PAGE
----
Plant Design Engineer, Air Products
How I Came To STEM
I always excelled in maths and sciences, but I also had a love for art, and in school when it came to
looking at what university courses to apply for, I was originally really against engineering. I come
from a family of engineers, but I still had a lot of negative stereotypes clouding my idea of the area
until I came across chemical engineering at a university open day. It was my first experience of
seeing the full potential of becoming an engineer and how it could intertwine with the parts of
maths and chemistry that I enjoyed.
I studied for my Masters in Applied Chemistry and Chemical Engineering at the University of
Strathclyde and found myself thoroughly enjoying the practical side of chemistry in the labs but
decided the maths and the applications of engineering were the most interesting for me in terms of
building a career.
After graduating I focused my efforts on finding a career in engineering and very soon after joined
Air Products as a graduate chemical engineer as part of their career development scheme. Since
then, I have completed the graduate scheme after doing three placements in completely different
business areas and I am now in my permanent role in Plant Data working on modelling efficiency and
performance for large scale production plants.
What I’m Proud Of, & What I’m Hoping to Achieve Through The WYPB
I have been extremely fortunate to have always been supported in pursuing my career in
engineering which helped immensely when choosing my degree and my job. However, when
working in a field that is still plagued by stereotypes regarding women as less capable, it can often
feel like there is barely enough room to be successful in your own role let alone support others
around you. I definitely experienced this when I began working as an engineer and found myself
often being the only woman on site and was spoken down to, or I found there were no female
facilities on site because they hadn’t even been considered before.
I’m really proud to already be known for loudly and unashamedly making my opinions on the gender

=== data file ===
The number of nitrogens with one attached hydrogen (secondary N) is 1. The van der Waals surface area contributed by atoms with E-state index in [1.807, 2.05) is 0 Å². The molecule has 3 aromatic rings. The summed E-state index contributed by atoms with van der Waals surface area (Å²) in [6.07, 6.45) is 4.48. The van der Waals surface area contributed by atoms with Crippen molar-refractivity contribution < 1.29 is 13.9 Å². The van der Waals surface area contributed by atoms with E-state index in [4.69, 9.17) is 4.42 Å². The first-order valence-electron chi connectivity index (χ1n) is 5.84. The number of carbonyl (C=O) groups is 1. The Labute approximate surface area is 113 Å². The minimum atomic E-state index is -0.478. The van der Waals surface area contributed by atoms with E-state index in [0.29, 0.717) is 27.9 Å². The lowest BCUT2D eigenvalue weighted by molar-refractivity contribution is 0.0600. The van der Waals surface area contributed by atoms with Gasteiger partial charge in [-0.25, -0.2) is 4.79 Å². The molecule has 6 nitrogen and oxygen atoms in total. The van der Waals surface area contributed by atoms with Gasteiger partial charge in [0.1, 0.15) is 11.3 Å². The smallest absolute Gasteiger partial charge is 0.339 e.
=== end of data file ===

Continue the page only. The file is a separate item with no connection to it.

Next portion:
imbalance in the workplace known and pushing for changes which can often be as simple as
demanding accountability for why these barriers were ever put in place.
My personal aim is to never become complacent and to always drive the possibility for improvement
for everyone around me, and especially for those who come after me, to never have their career
hindered by gender bias. I hope that through WISE I have the opportunity and the platform to affect
even a little of this positive change to allow women to flourish in STEM as they always should have
been able to.
Why I Love What I Do
I’ve had a great opportunities within my current company to see lots of different aspects of what a
chemical engineer can be. I began working maintenance and safety projects at gas cylinder fillings
depots, I then moved to engineering design on the world’s largest green hydrogen plant as part of
the group responsible for the technical drawings, and then on to efficiency monitoring and
modelling of large-scale chemical plants. However, it’s also given me a great insight into all of the
other possibilities within engineering as a whole and it is interesting to see every day new ways of
how we all interact within our own specialties and come together to create something that wouldn’t
be possible on your own.
As an engineer, I love having the space to build creative solutions and implement new ideas and see
the changes that can make. Especially with now as I work in efficiency, there is so much importance
on sustainability and it is encouraging and exciting to be given the opportunity to implement new
solutions in real-time and see the outcome on operating plants and not just have it be a suggestion